Race 13 - Day 6
Crew Diary - Derry-Londonderry to Liverpool
27 July

Thomas (Phil) Whittaker
Thomas (Phil) Whittaker
Team Visit Seattle
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What can I say? This is the end of a very long journey which for me started way back in July last year. I did the last 2 weeks of my training in July, followed by prep week and delivery to Liverpool. In hindsight not the best planning.

So after over a year being a “full time” sailor how does it feel to be finally finishing? To say the least my emotions are mixed. The journey has been long, and in truth not always fun. It has encompassed many extremes of climate and of personal challenge.

We have been privileged to have sailed the worlds oceans, and we have experienced the highs and lows associated with doing this. We have sweated on the hot legs, the sweat literally running down our bodies while we worked below cooking, packing sails, or repairing sails. We have been cold and wet, to the extent of wearing 6/7 layers of clothing, with the added torture that the layers were inevitably wet when taken off and at best warm and damp when put back on a few hours later. We have lived at extreme angles and in discomfort for weeks at a time, with all that that entails, for example the horror of the toilet visits.

By contrast we have been fortunate enough to see some of the wonders of the world. Nights so clear that even with no moon you could see by the star light. Seas so wild and big in the Pacific that made our small boat seem like the only safe place in the world. An endless array of sea life, the most amusing of which were the birds off the US West coast hitching lifts on the back of turtles. And not least of all, the man made marvel of the Panama canal.

Through all of this the RTW crew and Nikki have shared these experiences with our “leggers”. I am sure that most boats would say this but we have been truly blessed with our crew. We always had very committed and dedicated crew on each and every leg. Every legger contributed massively to our overall success in making the journey possible, and while most of them think that the RTW crew are certifiably mad, we have benefited so much from their injections of enthusiasm and energy on every leg.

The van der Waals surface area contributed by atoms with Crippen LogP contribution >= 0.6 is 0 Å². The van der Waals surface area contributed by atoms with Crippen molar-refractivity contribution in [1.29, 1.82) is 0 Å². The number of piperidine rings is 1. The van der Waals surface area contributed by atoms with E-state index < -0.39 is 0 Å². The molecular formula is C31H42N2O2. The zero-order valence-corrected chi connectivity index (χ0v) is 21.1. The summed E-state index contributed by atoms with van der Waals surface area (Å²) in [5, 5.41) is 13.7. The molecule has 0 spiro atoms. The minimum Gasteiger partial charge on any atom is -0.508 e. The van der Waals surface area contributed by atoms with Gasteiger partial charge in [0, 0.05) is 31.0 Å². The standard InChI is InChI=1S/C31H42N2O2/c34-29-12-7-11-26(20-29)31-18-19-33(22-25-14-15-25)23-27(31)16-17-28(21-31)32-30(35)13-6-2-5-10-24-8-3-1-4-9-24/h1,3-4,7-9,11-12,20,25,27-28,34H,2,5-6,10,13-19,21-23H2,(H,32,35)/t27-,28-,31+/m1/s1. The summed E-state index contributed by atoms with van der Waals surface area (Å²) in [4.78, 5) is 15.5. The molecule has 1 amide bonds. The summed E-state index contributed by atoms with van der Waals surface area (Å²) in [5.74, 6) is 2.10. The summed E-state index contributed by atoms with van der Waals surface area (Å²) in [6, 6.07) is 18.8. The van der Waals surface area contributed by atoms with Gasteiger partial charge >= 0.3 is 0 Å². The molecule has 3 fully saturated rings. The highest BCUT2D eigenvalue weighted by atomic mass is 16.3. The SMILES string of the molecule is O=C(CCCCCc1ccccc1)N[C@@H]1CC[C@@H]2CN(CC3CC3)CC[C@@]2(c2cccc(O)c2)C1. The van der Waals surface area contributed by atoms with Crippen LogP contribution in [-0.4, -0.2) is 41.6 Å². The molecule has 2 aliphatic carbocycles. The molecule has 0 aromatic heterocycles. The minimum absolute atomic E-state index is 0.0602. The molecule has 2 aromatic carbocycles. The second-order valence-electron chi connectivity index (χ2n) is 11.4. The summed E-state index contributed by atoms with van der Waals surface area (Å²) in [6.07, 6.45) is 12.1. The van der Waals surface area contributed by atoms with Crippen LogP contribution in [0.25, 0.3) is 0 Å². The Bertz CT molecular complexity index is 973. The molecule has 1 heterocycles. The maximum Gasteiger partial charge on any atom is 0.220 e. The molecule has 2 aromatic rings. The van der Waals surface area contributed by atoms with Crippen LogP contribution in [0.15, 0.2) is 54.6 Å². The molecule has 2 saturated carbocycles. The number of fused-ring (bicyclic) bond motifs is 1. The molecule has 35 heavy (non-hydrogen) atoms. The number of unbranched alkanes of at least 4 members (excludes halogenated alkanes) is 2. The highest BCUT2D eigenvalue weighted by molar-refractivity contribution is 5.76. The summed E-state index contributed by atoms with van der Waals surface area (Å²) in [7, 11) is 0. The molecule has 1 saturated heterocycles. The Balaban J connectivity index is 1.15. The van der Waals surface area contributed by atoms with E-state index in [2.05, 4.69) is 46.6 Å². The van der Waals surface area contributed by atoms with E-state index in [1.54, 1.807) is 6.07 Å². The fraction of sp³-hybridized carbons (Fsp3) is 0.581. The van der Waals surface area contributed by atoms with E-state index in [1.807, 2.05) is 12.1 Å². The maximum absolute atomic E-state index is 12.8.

Also, we must not forget the unbelievable level of support we have had from our fanatical supporter base. At every port it has been easy to see the splash of green in the crowd where are supporters are shouting their heads off as we arrive. Even in Cape Town with a very early morning arrival our supporters had been there all night waiting for us.

So how will I feel when we berth in Liverpool? Well to be honest I will be relieved that it is all over, and that I have endured to the end, but at the same time it will be with significant sense of loss. I will not be with this crazy group of people any longer. I will never again helm a 70 foot boat with a spinnaker flying and surfing at over 20 knots. I will never again see the ocean as wild as it was in the Pacific, and my days as a bow 1 will be finally over. So I will leave the boat with a sense of loss.

Finally, a big personal thank you to the Clipper organisation and staff. It has been an honour to work with such a dedicated group of individuals. Not only because they give us beer on arrival although that does help, but because of their support and empathy for what we are going through. We have also been able to undertake an incredible journey, which simply would not be possible without the Clipper organisation.

So thank you to everyone, Nikki, RTW crew, leggers, supporters and Clipper staff for making this an unforgettable year.